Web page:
Peek-a-Boo, Why Don’t I See You ?

One look out the window on most winter days and your first instinct is to crawl right back into bed and curl up like a ball. But as cozy as that sounds, its not always an option.

We are left to embrace the chilly winter days by adapting to them; poofy jackets, warm boots, wooly hats, furry mittens, snow pants, scarves, ear-muffs – you name it, before you know it, you’re barely recognizable.

But what do animals do during the long and cold winter months? How do they survive? And where are they?

BoyPeek-a-Boo, Why Don’t I See You – Animals in Winter, is a poem I wrote to help children understand how various animals cope during the winter. It introduces the concepts of hibernation, migration and adaptation.

BirdA fun and memorable way to acquaint students with the vocabulary is to form associations with them. (If you enjoy acting every now and then, this is a good time to show off those skills). I began by telling my students that I have a team of ‘scientists’ that will be working with us. I told them that my name was Bernate and asked them to wave and say hi to me, (hence hi-Bernate). Then I pretended to fall asleep (hibernating teacher). They seemed perplexed at first, but smiled when they understood what I was doing. Next, I introduced my pretend assistant named Grate (an invisible bird sitting on my hand) and gestured that he is only mine, (hence my-Grate). Then I pretended to catch him as he attempted to fly away (migrating assistant). Finally, I added our last participant to the mix – a very furry fox named Apt, (add-apt). There I had it, the terminology (and basic meaning) that students would need for the unit was now easily accessible with simple gestures as cues. (I can’t help but smile when I see my students mimicking the gestures I associated with the terms).

AnimalsinWinterPoem

Creative Commons License
Peek-a-Boo, Why Don’t I See You? Animals in Winter by Lora Rozler is licensed under a Creative Commons Attribution-NoDerivatives 4.0 International License.


Here are some fun related activities I created and plan to share with my students throughout our exploration of Animals in Winter. I hope you enjoy incorporating them into your classroom adventures as well.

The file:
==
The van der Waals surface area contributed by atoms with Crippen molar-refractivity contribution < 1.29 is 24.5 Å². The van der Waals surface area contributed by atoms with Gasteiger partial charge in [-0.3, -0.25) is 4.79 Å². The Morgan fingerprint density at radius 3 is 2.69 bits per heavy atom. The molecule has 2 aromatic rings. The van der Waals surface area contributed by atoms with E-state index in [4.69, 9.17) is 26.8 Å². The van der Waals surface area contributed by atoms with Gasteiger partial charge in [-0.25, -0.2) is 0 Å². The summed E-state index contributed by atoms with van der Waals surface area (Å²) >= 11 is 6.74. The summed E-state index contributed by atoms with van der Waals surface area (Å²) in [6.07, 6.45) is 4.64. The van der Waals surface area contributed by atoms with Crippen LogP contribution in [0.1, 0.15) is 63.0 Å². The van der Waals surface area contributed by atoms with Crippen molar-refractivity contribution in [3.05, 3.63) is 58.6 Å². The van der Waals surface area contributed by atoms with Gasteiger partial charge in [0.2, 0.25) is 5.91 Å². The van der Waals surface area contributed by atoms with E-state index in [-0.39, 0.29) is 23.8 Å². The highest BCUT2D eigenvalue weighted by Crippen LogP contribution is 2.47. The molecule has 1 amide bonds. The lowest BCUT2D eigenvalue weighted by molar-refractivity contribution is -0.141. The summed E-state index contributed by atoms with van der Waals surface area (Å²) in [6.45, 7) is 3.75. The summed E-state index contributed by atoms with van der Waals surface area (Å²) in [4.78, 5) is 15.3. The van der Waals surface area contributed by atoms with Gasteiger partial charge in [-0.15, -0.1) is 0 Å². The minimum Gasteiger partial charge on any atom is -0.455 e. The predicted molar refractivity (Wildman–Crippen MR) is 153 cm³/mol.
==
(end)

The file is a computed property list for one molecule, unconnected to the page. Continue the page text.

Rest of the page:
While we’ve AnimalsforChartAnimalsinWinterChartenjoyed reading many fiction and non-fiction books about Winter Animals, we have equally enjoyed filling a class chart on animals that hibernate, migrate and adapt. Though our list continues to grow each day, I selected various animals to be used in a follow-up sorting activity (sample here).


WinterAnimalsFinal1AnimalsinWinterWinter Wonderland
Students colour, cut, and paste various animals into the appropriate place in the winter wonderland scene.


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BearSleepy Bear  Students use
various craft items (i.e., tissue paper, cotton balls, construction paper, paper bags, twigs, popsicle sticks, and whatever else you can find around your room) to create a home for a sleepy bear. You may or may not want to tell students in advance how these items can be used. I personally enjoy watching what students come up with when they are given free choice, but I do give them a starting point.


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Brrrr … it’s cold outside!

Winter Dress-Up 

The first snowfall of the year came with much surprise  last week. My kindergarten students were thrilled at the prospect of going out and playing in the snow.

Not so fast though – seems we needed to cover some basic ground rules about dressing (and undressing) if this was going to be a stress-free snow season.

Snow pants stuck at ankles, blocked by clunky boots, scarves wrapped around heads, unyielding to hoods asking to be removed, coats unzipped, mittens on too soon…

Arrrrgh!

i have to goThis year, to make it more fun, I decided to teach the dressing sequence through a song I wrote.

I started by reading Robert Munsch’s somewhat befitting story,
I have to go, and after a few good laughs, introduced my new song, Let’s Go Out and Play.

Now we were grooving!


 LET’S GO OUT AND PLAY

   Written by Lora Rozler (tune: The Hokey Pokey)

teacher

You put your snow pants on.
You put your boots on too.
Before you know it, you’ll be ready,
But now there’s more to do.

You zip your coat right on,
And you put your hat on too.
Woohoo – we’re almost through!

You put your cozy scarf on,
And those furry mittens too.
You thought you’d never finish,
Somehow you managed to.

Can’t wait to go and play now,
So much to see and do.
Woohoo, we’re done – we’re through!

kid

Creative Commons License
Let’s Go Out and Play by Lora Rozler is licensed under a Creative Commons Attribution-NonCommercial-NoDerivatives 4.0 International License.


As a follow-up activity, I had students cut and paste winter dress-up clothes on a template of themselves.  While students enjoyed crafting their mini-me’s, my ECE and I walked around and observed whether students followed the correct sequence we had discussed (this can be a great assessment piece and a good time to exercise and check on students’ cutting skills).

 

You may want to photocopy the templates on different colour construction paper and let students mix and match the articles, or else plain white paper and have students create patterns and designs on their clothing.  Add some yarn for hair and googly eyes and you’ve got a masterpiece parents will surely cherish.

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Boy Hat-Gloves-Boots Snow pants Top and Scarf

For a more formal assessment piece, you may want to use the activity below, where students cut and paste clothing cut-outs into a sequencing table.

sequence

To download all the resources above, for your personal use in the classroom, click HERE.


Happy snow season everyone!

Lora